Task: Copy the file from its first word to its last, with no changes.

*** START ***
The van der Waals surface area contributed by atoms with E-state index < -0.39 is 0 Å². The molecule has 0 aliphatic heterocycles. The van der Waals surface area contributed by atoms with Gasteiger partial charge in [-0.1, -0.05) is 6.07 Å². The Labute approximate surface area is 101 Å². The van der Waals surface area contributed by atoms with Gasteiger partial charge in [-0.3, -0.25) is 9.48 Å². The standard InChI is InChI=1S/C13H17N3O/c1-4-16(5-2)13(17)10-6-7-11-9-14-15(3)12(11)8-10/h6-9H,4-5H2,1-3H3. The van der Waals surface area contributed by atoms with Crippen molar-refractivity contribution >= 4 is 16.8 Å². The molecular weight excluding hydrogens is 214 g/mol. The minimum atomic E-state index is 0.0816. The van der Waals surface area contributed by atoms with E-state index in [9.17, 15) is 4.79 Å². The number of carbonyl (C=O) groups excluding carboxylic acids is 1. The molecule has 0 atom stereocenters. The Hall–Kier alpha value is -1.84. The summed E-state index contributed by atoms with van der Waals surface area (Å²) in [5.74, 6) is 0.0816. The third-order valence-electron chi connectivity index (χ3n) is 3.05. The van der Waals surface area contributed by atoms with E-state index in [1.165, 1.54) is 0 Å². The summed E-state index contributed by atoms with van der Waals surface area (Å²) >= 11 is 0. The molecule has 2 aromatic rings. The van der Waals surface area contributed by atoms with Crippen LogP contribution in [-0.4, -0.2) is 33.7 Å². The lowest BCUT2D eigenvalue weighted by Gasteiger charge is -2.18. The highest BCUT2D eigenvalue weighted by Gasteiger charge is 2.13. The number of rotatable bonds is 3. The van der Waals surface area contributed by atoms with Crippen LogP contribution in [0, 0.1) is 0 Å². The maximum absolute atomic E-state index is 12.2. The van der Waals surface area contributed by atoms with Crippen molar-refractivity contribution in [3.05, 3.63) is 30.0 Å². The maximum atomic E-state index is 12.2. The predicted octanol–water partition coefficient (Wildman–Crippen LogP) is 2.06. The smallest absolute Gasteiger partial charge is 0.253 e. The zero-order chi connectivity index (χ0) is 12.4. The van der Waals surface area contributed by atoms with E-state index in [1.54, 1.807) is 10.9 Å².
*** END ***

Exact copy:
The van der Waals surface area contributed by atoms with E-state index < -0.39 is 0 Å². The molecule has 0 aliphatic heterocycles. The van der Waals surface area contributed by atoms with Gasteiger partial charge in [-0.1, -0.05) is 6.07 Å². The Labute approximate surface area is 101 Å². The van der Waals surface area contributed by atoms with Gasteiger partial charge in [-0.3, -0.25) is 9.48 Å². The standard InChI is InChI=1S/C13H17N3O/c1-4-16(5-2)13(17)10-6-7-11-9-14-15(3)12(11)8-10/h6-9H,4-5H2,1-3H3. The van der Waals surface area contributed by atoms with Crippen molar-refractivity contribution >= 4 is 16.8 Å². The molecular weight excluding hydrogens is 214 g/mol. The minimum atomic E-state index is 0.0816. The van der Waals surface area contributed by atoms with E-state index in [9.17, 15) is 4.79 Å². The number of carbonyl (C=O) groups excluding carboxylic acids is 1. The molecule has 0 atom stereocenters. The Hall–Kier alpha value is -1.84. The summed E-state index contributed by atoms with van der Waals surface area (Å²) in [5.74, 6) is 0.0816. The third-order valence-electron chi connectivity index (χ3n) is 3.05. The van der Waals surface area contributed by atoms with E-state index in [1.165, 1.54) is 0 Å². The summed E-state index contributed by atoms with van der Waals surface area (Å²) >= 11 is 0. The molecule has 2 aromatic rings. The van der Waals surface area contributed by atoms with Crippen LogP contribution in [-0.4, -0.2) is 33.7 Å². The lowest BCUT2D eigenvalue weighted by Gasteiger charge is -2.18. The highest BCUT2D eigenvalue weighted by Gasteiger charge is 2.13. The number of rotatable bonds is 3. The van der Waals surface area contributed by atoms with Crippen LogP contribution in [0, 0.1) is 0 Å². The maximum absolute atomic E-state index is 12.2. The van der Waals surface area contributed by atoms with Crippen molar-refractivity contribution in [3.05, 3.63) is 30.0 Å². The maximum atomic E-state index is 12.2. The predicted octanol–water partition coefficient (Wildman–Crippen LogP) is 2.06. The smallest absolute Gasteiger partial charge is 0.253 e. The zero-order chi connectivity index (χ0) is 12.4. The van der Waals surface area contributed by atoms with E-state index in [1.54, 1.807) is 10.9 Å².